Fairtrade supports young producers - both women and men - to gain the leadership and financial management skills to improve productivity, effective management, and inclusive resilience. Young people on Fairtrade certified co-ops are also being trained in dynamic agroforestry, agro-ecology and nature conservation - skills which will equip them to act as environmental champions and to encourage others.
At the Colombian coffee co-op Red Ecolsierra, for example, young people are driving the organisation’s EcoTourism diversification initiative. They lead guided tours to the fields of coffee farmers in the Sierra Nevada de Santa Marta, showcasing coffee production as well as the gastronomic, natural and cultural attractions of the area – the highest coastal mountain in the world. Book your next holiday and get to meet these amazing youth entrepreneurs!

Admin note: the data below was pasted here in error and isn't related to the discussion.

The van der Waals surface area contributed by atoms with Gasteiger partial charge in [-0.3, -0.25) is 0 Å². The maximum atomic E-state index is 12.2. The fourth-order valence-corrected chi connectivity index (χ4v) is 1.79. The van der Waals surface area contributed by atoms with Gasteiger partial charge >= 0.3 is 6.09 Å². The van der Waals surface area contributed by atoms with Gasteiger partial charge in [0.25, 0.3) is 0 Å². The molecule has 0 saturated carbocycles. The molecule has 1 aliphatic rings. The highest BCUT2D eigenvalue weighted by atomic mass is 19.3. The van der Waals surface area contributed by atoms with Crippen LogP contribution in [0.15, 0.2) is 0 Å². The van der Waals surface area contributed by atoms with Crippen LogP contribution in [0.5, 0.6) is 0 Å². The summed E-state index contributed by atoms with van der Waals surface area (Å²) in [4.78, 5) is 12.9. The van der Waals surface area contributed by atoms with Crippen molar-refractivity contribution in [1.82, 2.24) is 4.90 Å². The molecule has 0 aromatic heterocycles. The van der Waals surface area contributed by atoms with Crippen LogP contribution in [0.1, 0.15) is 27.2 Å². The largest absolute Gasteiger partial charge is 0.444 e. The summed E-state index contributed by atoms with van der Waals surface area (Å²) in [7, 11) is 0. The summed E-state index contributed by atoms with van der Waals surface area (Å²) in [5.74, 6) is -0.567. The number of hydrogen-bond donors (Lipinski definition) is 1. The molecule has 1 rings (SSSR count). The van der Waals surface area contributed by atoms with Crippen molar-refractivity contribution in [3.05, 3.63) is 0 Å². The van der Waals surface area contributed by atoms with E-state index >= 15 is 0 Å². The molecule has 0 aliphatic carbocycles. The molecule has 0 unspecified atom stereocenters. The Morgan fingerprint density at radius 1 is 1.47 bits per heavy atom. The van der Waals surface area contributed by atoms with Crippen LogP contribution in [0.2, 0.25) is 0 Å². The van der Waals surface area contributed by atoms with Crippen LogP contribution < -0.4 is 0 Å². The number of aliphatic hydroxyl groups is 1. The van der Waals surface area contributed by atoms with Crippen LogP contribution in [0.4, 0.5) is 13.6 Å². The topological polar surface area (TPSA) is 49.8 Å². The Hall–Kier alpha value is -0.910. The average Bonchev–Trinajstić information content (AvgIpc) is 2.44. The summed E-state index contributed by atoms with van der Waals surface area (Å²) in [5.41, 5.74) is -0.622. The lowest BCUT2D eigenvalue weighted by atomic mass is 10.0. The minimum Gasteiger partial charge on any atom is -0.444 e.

3. Added value
Fairtrade programmes support young people to diversify livelihood opportunities in their communities and, in doing so, to secure intergenerational farming sustainability. Initiatives include carbon credits to invest in climate adaptation; training young people to set up sustainable agribusinesses, incubation and innovation hubs and disruptive technologies; the production and sale of organic fertilisers; and marketing and adding value. Once they have the skills and resources required, young people can apply new technologies to improve productivity and the quality and marketing of their products.
Fairtrade coffee co-ops have invested in quality cupping training for younger members, providing them with new expertise which benefits the whole organisation. Young producers are leading climate resilience measures, including switching to clean energy solutions such as solar panels for drying coffee and cocoa and energy efficient cookstoves. In Ethiopia, the Oromia cooperative, through Fairtrade’s carbon credit initiative, equipped 10,000 coffee farmers with fuel efficient cookstoves, helping to reduce carbon emissions by up to 70 percent.
4. Youth-led advocacy
In 2022 the Fairtrade Ambassador Programme was launched to strengthen producer-led advocacy, comprising 15 young male and female producers, representing nine value chains in 13 countries. They learnt about EU and international policy, and how to influence policy for fairer trade by driving action on power imbalances in supply chains, inequality, human rights risks and climate change.